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Disorder in ADHD and ASD Post-COVID-19

History of Medicine Program, Department of Psychiatry, Temerty Faculty of Medicine, University of Toronto, Toronto, ON M5T 1W7, Canada
Academic Editor: Andrea Fiorillo
COVID 2021, 1(1), 153-165;
Received: 29 April 2021 / Revised: 15 July 2021 / Accepted: 21 July 2021 / Published: 21 July 2021
A diagnosis of either attention deficit/hyperactivity disorder (ADHD) or of autistic spectrum disorder (ASD) identifies an individual as unable to attend expectedly and appropriately, particularly in school settings. Until the COVID-19 pandemic, what defined the expected and the appropriate was considerate, close physical contact among people. In understanding that aerosol droplets from vocalization cause the transmission of the COVID-19 virus, what is acceptable contact has now shifted to distancing oneself from people and communicating in a way that eliminates vocal spray. The norms for socialization diametrically changed as a consequence of the pandemic. Yet, there has been no concurrent reassessment of the meaning of “disorder” related to ADHD and ASD within the school setting. A diagnosis of ADHD and/or ASD often brings with it an expectation for special education. Therefore, it is important that changes in social norms be recognized as they define the meaning of “disorder”. Investigated here is in what way each diagnosis demonstrates disorder in response to the imposed COVID-19 restrictions and how this can be anticipated to affect the schooling of those with ADHD and ASD during the pandemic. View Full-Text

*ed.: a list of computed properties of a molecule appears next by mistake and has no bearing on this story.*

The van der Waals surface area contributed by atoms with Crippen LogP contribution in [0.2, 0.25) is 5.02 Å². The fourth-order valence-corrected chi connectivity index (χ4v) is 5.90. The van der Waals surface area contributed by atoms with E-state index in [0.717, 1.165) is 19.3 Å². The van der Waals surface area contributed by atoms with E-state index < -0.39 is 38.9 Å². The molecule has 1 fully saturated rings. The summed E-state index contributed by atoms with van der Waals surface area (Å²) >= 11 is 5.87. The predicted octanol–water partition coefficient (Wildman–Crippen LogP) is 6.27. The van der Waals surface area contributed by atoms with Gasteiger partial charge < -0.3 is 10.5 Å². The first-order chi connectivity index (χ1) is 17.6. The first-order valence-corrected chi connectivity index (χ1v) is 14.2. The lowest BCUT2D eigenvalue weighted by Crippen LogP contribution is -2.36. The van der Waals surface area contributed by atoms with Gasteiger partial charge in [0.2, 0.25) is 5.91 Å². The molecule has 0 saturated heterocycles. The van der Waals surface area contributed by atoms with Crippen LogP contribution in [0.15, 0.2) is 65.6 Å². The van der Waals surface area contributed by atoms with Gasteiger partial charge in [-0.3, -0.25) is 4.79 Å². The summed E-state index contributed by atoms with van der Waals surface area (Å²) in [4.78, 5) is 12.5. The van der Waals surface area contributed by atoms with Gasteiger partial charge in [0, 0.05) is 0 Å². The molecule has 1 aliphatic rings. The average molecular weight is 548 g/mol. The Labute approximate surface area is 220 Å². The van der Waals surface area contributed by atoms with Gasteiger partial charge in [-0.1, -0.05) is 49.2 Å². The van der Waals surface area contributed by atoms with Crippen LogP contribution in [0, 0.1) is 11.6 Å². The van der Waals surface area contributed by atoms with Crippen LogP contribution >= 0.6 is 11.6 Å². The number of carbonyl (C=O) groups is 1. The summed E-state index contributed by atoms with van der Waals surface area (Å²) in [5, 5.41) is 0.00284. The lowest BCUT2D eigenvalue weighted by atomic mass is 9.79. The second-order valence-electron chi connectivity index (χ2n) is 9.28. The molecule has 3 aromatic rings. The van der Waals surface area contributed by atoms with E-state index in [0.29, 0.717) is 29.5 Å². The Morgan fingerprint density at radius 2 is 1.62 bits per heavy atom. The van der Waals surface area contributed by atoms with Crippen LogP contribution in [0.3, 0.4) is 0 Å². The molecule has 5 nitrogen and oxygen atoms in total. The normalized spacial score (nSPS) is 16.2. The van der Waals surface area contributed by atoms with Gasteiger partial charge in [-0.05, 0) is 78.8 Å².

Keywords: COVID-19; ADHD; ASD; social distancing; schooling COVID-19; ADHD; ASD; social distancing; schooling
MDPI and ACS Style

Nash, C. Disorder in ADHD and ASD Post-COVID-19. COVID 2021, 1, 153-165.

AMA Style

Nash C. Disorder in ADHD and ASD Post-COVID-19. COVID. 2021; 1(1):153-165.

Chicago/Turabian Style

Nash, Carol. 2021. "Disorder in ADHD and ASD Post-COVID-19" COVID 1, no. 1: 153-165.

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